A common test to diagnose gestational diabetes - a temporary condition which can harm both mother and child if left untreated - also has predictive power for Type II adult-onset diabetes, a new Tel Aviv University study finds.
Dr. Gabriel Chodick of Tel Aviv University's Department of Epidemiology and Preventive Medicine at the Sackler Faculty of Medicine has proven that women who "fail" the glucose challenge test, a series of four blood tests conducted over a single four-hour period, have a higher chance of developing adult onset diabetes later in life. In his latest research, reported in the journal Diabetic Medicine, Dr. Chodick found that nearly half the women who fail all four of the four-part tests, demonstrating an elevated blood sugar level, developed Type II diabetes within ten years.
Dr. Chodick's study statistically proves what has been anecdotally believed by healthcare practitioners in the past. "While doctors take this into consideration, there usually isn't close follow-up in the clinical setting," says Dr. Chodick. He says that women in the highest risk group (those who fail all four of the tests) should be given special counseling and intervention to prevent the onset of diabetes, which can greatly diminish quality of life and lead to adverse effects including heart disease, blindness and liver cancer.
An effective warning sign
In the retrospective study, Dr. Chodick, Dr. Varda Shalev and their colleagues collected data on more than 185,000 women in Israel who took the glucose challenge test, then acquired information from the health registry as to what percentage of these women contracted diabetes later in life.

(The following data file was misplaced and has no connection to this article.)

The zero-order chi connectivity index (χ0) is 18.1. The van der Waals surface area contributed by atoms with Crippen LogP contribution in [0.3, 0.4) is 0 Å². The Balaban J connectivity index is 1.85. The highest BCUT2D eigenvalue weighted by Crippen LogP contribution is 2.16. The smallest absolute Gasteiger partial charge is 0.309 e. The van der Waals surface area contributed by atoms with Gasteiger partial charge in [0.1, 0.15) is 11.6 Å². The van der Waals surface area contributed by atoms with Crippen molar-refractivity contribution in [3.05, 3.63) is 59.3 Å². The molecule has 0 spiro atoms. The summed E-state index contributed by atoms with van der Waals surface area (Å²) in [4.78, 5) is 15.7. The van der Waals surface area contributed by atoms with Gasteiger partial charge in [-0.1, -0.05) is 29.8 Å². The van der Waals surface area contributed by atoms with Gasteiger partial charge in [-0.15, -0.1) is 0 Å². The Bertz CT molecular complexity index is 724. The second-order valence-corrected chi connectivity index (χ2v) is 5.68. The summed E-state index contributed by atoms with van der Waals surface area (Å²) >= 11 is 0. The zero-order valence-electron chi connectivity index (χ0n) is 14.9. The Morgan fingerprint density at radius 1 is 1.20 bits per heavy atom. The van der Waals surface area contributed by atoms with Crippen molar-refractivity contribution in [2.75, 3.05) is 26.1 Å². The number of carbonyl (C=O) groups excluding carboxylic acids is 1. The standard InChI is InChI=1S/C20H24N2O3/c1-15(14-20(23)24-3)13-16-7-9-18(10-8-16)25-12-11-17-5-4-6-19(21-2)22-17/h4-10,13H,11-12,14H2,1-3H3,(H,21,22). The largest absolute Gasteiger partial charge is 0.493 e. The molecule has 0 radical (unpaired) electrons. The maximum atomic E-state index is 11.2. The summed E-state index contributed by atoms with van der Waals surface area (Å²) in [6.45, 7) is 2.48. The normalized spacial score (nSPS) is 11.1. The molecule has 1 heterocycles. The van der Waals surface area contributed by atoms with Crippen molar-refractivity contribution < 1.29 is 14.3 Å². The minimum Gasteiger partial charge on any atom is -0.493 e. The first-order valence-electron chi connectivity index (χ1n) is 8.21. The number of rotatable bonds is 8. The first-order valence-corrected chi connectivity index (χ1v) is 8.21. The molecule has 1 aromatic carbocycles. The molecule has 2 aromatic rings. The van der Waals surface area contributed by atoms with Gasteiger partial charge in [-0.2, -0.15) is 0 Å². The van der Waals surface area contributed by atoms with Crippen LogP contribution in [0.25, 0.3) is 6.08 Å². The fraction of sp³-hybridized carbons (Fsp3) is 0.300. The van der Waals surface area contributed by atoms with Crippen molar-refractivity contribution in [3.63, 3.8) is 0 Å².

Dr. Chodick and his colleagues ascertained that women who failed all four glucose challenge blood tests had a nearly 50% chance of developing Type II diabetes within the ten years following the test. Those who failed three of the four tests had a 20% overall chance of developing the disease within the same period.
"This is the first-ever study to show the long-term health of those who failed the glucose challenge test," says Dr. Chodick.
Stopping the diabetes clock
While doctors commonly advise that women with gestational diabetes exercise and supplement their diet with fiber and fruit (and, in the most extreme circumstances, take insulin injections), women who take the advice usually have the health of their child in mind, not themselves. After giving birth, they resume adverse eating and lifestyle habits.
Dr. Chodick, whose life's work is focused on preventative medicine, hopes to change attitudes and policies through his new study. In the U.S., Israel and Europe, HMOs are considering the elimination of the glucose battery test from their covered procedures, says Dr. Chodick. If so, fetal health may be in danger. The test results also provide invaluable predictive information for women's health in the long run.
Gestational diabetes currently affects 3 to 5% of all pregnant women in the U.S., and rates are continuing to rise, Dr. Chodick says. "It's an epidemic that can be stopped with information and action."